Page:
The quest for green growth through the sustainable use of natural resources (NRs) and innovation in information and communication technologies (IICTs) has gained the utmost significance in the modern era, and the knowledge-based economies (KBEs) have been at the leading edge of embracing sustainable methods for accomplishing sustainable development objectives. However, the relationship between NRs, IICTs, and green growth remain unexplored. This study evaluates the impact of IICTs and NRs, alongside other key factors such as contractionary export policy (CEP), expansionary export policy (EEP), fossil fuels consumption (FFC), the labor force (LF), and gross fixed capital formation (GFCF) on green growth. Findings confirm that IICTs, NRs, GFCF, LF, and EEP positively affect green growth. The current research employs Slope homogeneity test, cross-sectional dependency test, Westerlund and Edgerton cointegration test, and cross-sectional augmented autoregressive distributed lag estimator to achieve the study's objective. These results highlight the significance of integrating environmentally conscious procedures and relying on technological advances within the information and communication technology sector to promote green development and ecological integrity. In addition, the study indicates that a growing reliance on FFC and the implementation of CEP harm green growth, underscoring the necessity of moving to renewable energy sources and promoting favorable trade policies. This study suggests that policymakers should emphasize IICTs, effective NRs management, GFCF, labor skills, EEP, and the transition to greener energy. Moreover, they should incorporate ecological factors in their trade practices to reconcile economic growth with sustainability goals.
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In addition, confirmation of CSD implies that policies intended to promote green growth should be comprehensive and synchronized. Fostering IICTs should be supported by attempts to minimize the FFC and promote environmentally friendly resource management. Commercial policies must align with environmental goals to ensure that KBEs add to global sustainability goals. The importance of CSD within KBEs also emphasizes the need for collaborative and cross-disciplinary studies. The investigators, legislators, and stakeholders should work collaboratively to find new solutions and devise policies addressing the links between green growth, IICTs, FFC, GFCF, EEP, CEP, and NRs.Third, the data implies that an upward trend in FFC is linked to an unfavorable effect on the overall advancement of green growth in KBEs in both the short- and long-runs. Increased FFC limits green growth in KBEs, emphasizing the complex link between energy use and green growth. These nations rank technological progress and environmentally friendly ideas, identifying their desire to transition to healthier and cleaner energy sources. Increased FFC has a negative impact due to CO2e, causing global warming and environmental damage. Further, FFC also contributes to the exhaustion of unsustainable, fossilized, scarce resources. Higher FFC may impede the development of green methods, as conventional energy sources may provide less incentive to invest in pure and green energy solutions. This restricts the development of clean technologies and moves to a less polluting future. The adverse effect of higher FFC expands to socioeconomic factors, as the overall expenses linked to the extraction of fossil fuels, transportation, and infrastructure upkeep can divert funds from sustainable growth initiatives. This finding aligns with prior studies for the APEC region (Jin et al., 2023) and Asian countries (Shang et al., 2023).Lastly, the results showed that an increase in the use of LF in the production process led to a rise in green growth in KBEs in both the short- and long-runs. The findings confirm that a boost in LF usage in the production process relates to an uptick in green growth in KBEs. These findings have significant repercussions when viewed through the lens of most KBEs. These economies, which are heavily dependent on knowledge-intensive activities and advances in technology, have the perfect opportunity to take advantage of the potential of LF to promote sustainable development (Sharma et al., 2016). KBEs are characterized by an effective LF, which boosts green growth via R&D investments and higher education (Machiba, 2011). These countries may support efficient processes and creativity by increasing the use of LF in the industry (Awan et al., 2019). KBEs also have robust research and development (R&D) facilities, which allows them to apply their research and scientific expertise to issues associated with sustainability (Schot and Steinmueller, 2018). KBEs are at the forefront of technological innovation, maximizing efficiency in their use of resources while reducing their negative impacts on the environment and encouraging long-term growth and development by applying cutting-edge digital tools like digitization and machine learning (Obaideen et al., 2021; Rowan et al., 2022). This result is consistent with the previous studies conducted in China (Zhang and Dongyang, 2023) and Asian economies (Shang et al., 2023).The obtained results hold significant implications for policymaking in KBEs. Firstly, governments should prioritize policies promoting IICTs to foster green growth. This can be achieved through research grants, tax incentives, and public-private partnerships supporting sustainable ICT solutions development. Emphasizing green innovation will drive the adoption of environmentally friendly practices and technologies in KBEs. Secondly, sustainable management of NRs is crucial for green growth. Governments should implement policies safeguarding biodiversity, promoting sustainable agriculture, and ensuring responsible resource extraction. Encouraging sustainable practices will protect the environment and contribute to the long-term viability of KBEs. Thirdly, governments should focus on increasing GFCF in environmentally friendly sectors to enhance green growth. This can be accomplished by providing financial incentives and support for businesses investing in renewable energy, energy-efficient infrastructure, and sustainable transportation systems. Governments can drive economic growth by facilitating green investments while reducing environmental impact.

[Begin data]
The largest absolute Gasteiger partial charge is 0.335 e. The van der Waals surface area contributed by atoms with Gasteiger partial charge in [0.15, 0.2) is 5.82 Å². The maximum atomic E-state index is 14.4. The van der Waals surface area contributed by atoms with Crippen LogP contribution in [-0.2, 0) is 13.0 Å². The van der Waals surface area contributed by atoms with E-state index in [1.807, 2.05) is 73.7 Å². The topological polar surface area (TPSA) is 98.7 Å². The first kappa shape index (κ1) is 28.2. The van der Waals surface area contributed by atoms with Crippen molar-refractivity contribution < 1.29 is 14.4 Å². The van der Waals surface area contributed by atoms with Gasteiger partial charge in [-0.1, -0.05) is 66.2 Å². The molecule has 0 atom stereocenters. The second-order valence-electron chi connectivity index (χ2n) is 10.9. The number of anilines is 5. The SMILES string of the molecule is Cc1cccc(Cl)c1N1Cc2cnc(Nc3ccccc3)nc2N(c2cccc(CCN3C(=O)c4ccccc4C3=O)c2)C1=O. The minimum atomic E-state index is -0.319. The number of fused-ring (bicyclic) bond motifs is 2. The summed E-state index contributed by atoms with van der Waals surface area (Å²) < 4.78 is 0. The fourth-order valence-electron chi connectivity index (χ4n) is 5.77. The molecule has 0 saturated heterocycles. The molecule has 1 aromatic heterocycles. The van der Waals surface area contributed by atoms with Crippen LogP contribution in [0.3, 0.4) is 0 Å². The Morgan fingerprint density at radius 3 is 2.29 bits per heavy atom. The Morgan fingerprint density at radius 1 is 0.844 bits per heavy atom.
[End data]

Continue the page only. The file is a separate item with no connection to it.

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- Green growth
- Natural resources
- Digital revolution
- Green innovation
- Trade policies